Are you interested in waist training after pregnancy?
Well, if you are looking for a fast and efficient way to flatten your stomach post baby, waist training may not actually be ideal for you.
After reading this post, you will learn:
- How soon you can wear a waist trainer after pregnancy,
- The number of hours you should wear a waist trainer, and
- The best way to train your waist postpartum.
Ready? Let’s get started.
Disclaimer: Although I am a doctor, I am not your doctor. This information is for informational purposes only and should not substitute the advice from your healthcare professional. Please read my full Disclaimer for more information. Also, this post may contain affiliate links: meaning I may receive a commission if you use them.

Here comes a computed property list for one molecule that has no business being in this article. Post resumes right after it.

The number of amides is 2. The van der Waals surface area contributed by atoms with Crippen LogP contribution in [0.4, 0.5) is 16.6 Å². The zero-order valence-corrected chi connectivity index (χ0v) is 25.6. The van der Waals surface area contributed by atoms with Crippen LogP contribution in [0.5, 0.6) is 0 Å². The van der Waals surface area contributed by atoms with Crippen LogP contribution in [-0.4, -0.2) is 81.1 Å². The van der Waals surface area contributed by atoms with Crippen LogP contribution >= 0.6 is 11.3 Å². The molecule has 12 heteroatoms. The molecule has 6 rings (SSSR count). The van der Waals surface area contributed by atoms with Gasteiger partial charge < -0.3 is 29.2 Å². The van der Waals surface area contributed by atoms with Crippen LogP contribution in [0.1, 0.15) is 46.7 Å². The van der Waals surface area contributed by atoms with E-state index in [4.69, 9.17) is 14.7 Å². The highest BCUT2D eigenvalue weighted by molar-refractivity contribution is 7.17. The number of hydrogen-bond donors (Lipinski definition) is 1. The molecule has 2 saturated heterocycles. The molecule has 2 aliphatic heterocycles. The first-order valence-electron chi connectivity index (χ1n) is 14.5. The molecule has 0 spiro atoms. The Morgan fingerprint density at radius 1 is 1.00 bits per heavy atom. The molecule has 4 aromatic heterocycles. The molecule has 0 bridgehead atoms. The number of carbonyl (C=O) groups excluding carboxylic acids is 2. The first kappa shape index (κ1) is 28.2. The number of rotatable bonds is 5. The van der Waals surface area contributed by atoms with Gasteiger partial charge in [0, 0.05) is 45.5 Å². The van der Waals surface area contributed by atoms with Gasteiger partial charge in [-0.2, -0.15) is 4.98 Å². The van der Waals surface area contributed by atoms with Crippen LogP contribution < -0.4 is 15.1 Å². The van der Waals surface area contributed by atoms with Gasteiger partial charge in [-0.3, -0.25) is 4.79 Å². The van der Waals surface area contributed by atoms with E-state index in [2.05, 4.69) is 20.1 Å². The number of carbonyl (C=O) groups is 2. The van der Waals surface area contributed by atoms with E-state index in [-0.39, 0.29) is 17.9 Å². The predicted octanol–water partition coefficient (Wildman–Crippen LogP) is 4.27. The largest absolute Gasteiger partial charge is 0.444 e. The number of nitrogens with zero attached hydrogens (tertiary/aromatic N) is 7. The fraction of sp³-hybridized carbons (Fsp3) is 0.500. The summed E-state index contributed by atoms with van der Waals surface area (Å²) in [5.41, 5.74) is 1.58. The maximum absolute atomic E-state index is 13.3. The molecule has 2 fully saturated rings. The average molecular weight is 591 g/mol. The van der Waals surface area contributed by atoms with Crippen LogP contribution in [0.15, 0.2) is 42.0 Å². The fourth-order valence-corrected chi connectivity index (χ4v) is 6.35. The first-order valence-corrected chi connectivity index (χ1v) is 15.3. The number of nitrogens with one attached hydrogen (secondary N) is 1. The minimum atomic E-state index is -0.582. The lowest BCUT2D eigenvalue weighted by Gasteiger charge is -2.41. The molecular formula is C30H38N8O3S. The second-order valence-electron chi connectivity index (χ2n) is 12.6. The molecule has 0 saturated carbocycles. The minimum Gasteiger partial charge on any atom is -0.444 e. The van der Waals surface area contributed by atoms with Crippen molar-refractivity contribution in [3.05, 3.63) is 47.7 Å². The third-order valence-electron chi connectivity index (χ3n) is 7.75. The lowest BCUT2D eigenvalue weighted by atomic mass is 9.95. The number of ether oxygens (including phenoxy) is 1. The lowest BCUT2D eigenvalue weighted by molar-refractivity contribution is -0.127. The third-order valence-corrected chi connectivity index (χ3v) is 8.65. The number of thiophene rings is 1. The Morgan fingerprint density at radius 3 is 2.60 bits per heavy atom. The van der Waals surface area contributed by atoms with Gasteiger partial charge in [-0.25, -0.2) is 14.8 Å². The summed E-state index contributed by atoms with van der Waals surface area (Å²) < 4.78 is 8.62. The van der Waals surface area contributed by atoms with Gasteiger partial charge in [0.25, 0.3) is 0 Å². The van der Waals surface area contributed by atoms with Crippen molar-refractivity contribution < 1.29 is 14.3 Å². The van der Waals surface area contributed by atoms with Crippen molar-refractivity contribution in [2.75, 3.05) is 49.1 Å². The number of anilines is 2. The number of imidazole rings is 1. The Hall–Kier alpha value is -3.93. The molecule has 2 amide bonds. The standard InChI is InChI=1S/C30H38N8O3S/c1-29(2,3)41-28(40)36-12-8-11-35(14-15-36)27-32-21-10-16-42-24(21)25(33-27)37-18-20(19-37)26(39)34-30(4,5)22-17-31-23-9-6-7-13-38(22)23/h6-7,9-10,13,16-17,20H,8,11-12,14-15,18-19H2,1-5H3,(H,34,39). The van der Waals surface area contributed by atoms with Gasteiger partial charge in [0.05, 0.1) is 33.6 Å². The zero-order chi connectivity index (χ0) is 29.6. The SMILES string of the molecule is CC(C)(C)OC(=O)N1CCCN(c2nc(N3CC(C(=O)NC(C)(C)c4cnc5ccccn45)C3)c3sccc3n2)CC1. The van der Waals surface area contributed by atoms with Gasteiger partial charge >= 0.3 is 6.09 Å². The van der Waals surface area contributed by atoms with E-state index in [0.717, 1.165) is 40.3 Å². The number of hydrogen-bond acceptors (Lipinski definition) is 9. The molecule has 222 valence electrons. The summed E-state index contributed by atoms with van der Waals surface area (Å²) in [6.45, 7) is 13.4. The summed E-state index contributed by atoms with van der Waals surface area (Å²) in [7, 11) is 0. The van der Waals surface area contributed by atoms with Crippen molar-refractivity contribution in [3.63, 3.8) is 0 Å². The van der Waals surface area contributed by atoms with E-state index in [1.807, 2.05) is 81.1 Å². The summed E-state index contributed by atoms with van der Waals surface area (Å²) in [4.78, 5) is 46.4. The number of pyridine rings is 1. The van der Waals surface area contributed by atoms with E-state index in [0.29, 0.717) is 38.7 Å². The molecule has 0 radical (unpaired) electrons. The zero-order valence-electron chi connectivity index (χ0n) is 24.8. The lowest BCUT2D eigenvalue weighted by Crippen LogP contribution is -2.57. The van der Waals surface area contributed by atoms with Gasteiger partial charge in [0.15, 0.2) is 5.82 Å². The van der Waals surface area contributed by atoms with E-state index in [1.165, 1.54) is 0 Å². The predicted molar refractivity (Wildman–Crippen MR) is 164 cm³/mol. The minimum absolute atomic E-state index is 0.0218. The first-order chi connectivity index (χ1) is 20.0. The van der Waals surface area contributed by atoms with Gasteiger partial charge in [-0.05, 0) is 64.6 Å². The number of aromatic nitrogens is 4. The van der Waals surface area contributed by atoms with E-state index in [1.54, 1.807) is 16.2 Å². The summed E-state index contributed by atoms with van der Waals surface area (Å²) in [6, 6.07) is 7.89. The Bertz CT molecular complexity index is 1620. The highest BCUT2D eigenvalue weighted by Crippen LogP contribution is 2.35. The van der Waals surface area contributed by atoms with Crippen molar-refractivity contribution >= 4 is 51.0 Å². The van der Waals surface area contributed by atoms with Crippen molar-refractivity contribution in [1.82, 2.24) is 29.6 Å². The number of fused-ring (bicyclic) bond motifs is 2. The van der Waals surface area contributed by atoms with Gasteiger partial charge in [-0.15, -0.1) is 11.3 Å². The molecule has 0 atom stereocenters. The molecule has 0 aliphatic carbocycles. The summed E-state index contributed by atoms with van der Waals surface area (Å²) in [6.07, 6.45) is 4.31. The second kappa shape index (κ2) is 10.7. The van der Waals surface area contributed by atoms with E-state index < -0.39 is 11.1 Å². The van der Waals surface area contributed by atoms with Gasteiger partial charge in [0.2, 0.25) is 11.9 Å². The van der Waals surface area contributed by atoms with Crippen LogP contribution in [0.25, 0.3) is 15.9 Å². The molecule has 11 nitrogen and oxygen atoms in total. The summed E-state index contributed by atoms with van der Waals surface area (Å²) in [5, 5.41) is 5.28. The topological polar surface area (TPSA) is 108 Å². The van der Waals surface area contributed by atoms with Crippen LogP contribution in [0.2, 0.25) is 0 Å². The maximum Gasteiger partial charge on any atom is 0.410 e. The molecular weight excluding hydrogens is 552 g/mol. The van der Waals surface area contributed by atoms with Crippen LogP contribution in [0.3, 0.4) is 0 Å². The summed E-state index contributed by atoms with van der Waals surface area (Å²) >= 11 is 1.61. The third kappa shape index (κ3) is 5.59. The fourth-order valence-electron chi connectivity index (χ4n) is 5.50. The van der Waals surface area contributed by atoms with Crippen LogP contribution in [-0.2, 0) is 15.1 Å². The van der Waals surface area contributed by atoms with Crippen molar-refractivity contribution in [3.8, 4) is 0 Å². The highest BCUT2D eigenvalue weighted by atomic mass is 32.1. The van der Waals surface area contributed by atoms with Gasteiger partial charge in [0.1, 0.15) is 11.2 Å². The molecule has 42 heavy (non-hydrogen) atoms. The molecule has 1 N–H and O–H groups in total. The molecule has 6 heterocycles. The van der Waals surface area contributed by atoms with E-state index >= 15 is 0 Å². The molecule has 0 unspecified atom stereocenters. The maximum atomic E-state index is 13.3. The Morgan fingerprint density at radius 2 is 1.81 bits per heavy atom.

Do waist trainers help after pregnancy?
Waist trainers are compression bands that you wear around your midsection to cinch your abdomen and create an “hourglass figure.”
Many women wear it in the hopes of getting a smaller waist.
But do they actually help?
Wearing a waist trainer after pregnancy won’t help you lose weight nor regain your body shape.
However, that’s not to say that you can’t use them.
If you decide to use one, it is important that you do not use really tight waist trainers as these can cause more harm than good.
Instead, I recommend you use an abdominal binder in the immediate postpartum period.
An abdominal binder is made of material that stretches and could conform to your body type.
This type of binder helps provide core support and can help make walking more comfortable in the first few days after delivery.
Does waist training flatten your stomach?
Waist training can give the temporary appearance of a flat stomach, but it does not actually help you lose belly fat.
When wearing one, you will notice increased sweating in your abdomen, but this does not contribute to fat loss.